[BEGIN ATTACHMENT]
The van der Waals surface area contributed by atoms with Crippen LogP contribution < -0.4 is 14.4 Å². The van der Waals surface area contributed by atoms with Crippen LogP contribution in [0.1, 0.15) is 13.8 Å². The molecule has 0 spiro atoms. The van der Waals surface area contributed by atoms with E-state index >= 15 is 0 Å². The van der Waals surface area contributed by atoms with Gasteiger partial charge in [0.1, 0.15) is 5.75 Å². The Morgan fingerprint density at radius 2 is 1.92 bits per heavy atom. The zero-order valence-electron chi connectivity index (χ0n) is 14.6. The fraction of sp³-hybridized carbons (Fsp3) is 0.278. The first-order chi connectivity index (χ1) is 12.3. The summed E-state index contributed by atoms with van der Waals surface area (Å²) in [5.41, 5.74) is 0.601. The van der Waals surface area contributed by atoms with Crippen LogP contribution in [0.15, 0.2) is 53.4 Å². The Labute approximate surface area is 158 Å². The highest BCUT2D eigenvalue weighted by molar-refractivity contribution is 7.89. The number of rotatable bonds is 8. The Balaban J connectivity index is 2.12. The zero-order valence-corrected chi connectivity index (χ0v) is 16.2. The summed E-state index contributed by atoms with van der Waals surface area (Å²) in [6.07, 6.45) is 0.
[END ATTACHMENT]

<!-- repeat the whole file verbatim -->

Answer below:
The van der Waals surface area contributed by atoms with Crippen LogP contribution < -0.4 is 14.4 Å². The van der Waals surface area contributed by atoms with Crippen LogP contribution in [0.1, 0.15) is 13.8 Å². The molecule has 0 spiro atoms. The van der Waals surface area contributed by atoms with E-state index >= 15 is 0 Å². The van der Waals surface area contributed by atoms with Gasteiger partial charge in [0.1, 0.15) is 5.75 Å². The Morgan fingerprint density at radius 2 is 1.92 bits per heavy atom. The zero-order valence-electron chi connectivity index (χ0n) is 14.6. The fraction of sp³-hybridized carbons (Fsp3) is 0.278. The first-order chi connectivity index (χ1) is 12.3. The summed E-state index contributed by atoms with van der Waals surface area (Å²) in [5.41, 5.74) is 0.601. The van der Waals surface area contributed by atoms with Crippen LogP contribution in [0.15, 0.2) is 53.4 Å². The Labute approximate surface area is 158 Å². The highest BCUT2D eigenvalue weighted by molar-refractivity contribution is 7.89. The number of rotatable bonds is 8. The Balaban J connectivity index is 2.12. The zero-order valence-corrected chi connectivity index (χ0v) is 16.2. The summed E-state index contributed by atoms with van der Waals surface area (Å²) in [6.07, 6.45) is 0.